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April 2, 2016

G1Archangel Gabriel. Fragment of Coptic fresco of the 7th century

G2The face of St. Gabriel

G3The Archangel Gabriel holding the world sphere in his left hand


Marie-Gabrielle Leblanc is a French art historian with special interest in Coptic art, wrote a short article on the fresco from the Cathedral of Faras, in Lower Nubia, which is dated the 7th century, and represents Archangel Gabriel. Archangel Gabriel is one of three main archangels revered in the Coptic Church, together with Michael and Raphael. In the Coptic Synaxarium, he is commemorated on 22 Kiyahk.

I have translated and abridged Leblanc’s short article, with little editing:

This angel is a rare example of the Christian art of Sudan. It is a fresco from the Cathedral of Faras. Faras (Παχώρας, Pakhôras) was a Christian site in Lower Nubia on the Sudanese-Egyptian border from the Sudanese side, 20 kilometers south of Abu Simbel. Since 1964, Faras drowned in the waters of Lake Nasser. The temple of Abu Simbel and thirteen ancient temples were moved, and only the excavated contents of other sites excavated were moved. The Cathedral of Faras was excavated by Polish archaeologists, and the frescoes were shared between Poland and Sudan (Khartoum Museum). The above painted fresco is kept at the National Museum in Warsaw.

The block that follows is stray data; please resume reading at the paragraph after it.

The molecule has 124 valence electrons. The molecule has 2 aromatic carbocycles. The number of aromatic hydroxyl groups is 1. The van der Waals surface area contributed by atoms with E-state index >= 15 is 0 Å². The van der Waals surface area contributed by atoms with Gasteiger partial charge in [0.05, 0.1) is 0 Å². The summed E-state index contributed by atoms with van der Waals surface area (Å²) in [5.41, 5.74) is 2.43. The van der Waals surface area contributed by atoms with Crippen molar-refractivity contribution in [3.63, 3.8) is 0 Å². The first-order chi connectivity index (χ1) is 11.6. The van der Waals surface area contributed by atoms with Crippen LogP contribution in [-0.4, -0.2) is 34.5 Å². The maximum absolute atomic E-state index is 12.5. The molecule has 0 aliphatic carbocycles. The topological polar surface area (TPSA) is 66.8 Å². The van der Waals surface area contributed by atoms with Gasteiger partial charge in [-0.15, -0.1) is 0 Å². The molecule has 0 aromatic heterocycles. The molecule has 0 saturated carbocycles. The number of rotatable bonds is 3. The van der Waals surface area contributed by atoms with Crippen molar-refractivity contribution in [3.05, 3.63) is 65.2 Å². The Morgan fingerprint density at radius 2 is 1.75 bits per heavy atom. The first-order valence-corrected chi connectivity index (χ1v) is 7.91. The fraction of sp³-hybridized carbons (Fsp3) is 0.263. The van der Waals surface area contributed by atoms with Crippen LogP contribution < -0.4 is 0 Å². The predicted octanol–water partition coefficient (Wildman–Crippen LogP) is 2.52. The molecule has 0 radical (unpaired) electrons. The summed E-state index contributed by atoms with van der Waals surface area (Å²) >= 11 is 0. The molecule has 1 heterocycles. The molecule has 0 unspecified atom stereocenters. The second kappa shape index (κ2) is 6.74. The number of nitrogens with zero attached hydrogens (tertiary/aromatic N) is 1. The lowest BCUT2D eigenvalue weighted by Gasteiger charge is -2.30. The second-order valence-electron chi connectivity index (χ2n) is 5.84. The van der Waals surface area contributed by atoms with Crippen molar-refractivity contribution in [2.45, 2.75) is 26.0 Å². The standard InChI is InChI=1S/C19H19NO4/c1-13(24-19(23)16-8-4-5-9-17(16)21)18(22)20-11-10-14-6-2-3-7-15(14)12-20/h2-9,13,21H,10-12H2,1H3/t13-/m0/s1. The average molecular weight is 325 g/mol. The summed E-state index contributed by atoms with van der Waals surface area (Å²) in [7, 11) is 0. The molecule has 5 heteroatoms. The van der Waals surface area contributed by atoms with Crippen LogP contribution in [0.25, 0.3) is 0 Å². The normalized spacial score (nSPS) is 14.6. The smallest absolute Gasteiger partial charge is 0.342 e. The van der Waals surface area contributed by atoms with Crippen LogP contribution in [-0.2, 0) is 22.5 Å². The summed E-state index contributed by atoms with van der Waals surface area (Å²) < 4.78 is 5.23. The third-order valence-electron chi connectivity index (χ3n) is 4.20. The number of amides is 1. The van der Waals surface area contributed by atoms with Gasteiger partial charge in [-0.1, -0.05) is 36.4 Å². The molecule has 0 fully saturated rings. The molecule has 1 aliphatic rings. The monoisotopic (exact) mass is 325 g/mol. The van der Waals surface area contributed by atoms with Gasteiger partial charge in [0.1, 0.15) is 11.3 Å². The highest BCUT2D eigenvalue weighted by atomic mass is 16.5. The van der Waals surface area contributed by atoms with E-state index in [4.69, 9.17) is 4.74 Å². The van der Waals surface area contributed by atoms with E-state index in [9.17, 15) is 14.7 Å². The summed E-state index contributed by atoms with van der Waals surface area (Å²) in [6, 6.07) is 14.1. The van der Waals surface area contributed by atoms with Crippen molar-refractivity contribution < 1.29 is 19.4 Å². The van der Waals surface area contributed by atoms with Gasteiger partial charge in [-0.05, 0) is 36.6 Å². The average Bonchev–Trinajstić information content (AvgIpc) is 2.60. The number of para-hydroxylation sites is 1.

Although Faras (or its submerged site) is located in modern Sudan, this piece of art is actually Christian Egyptian (Coptic) art. The simplified rounded, open eyes that stare at the unseen and eternal are typical of this art.

“Gabriel” is written in Greek above his head. He wears the long stole of Coptic Orthodox deacons. The face has stylised features typical of Coptic Egypt and Ethiopia. The eyes recall the funerary portraits of Roman Egypt, the “Fayum portraits”, of the 1st century BC to 1st century AD, which inspired the first icons from the third century. His wings are studded with eyes, because he sees God constantly. He holds in his right hand a roll of papyrus (God’s word), recalling what he brought in the announcement to Mary in Nazareth. In his left hand, he holds a sphere representing the world.



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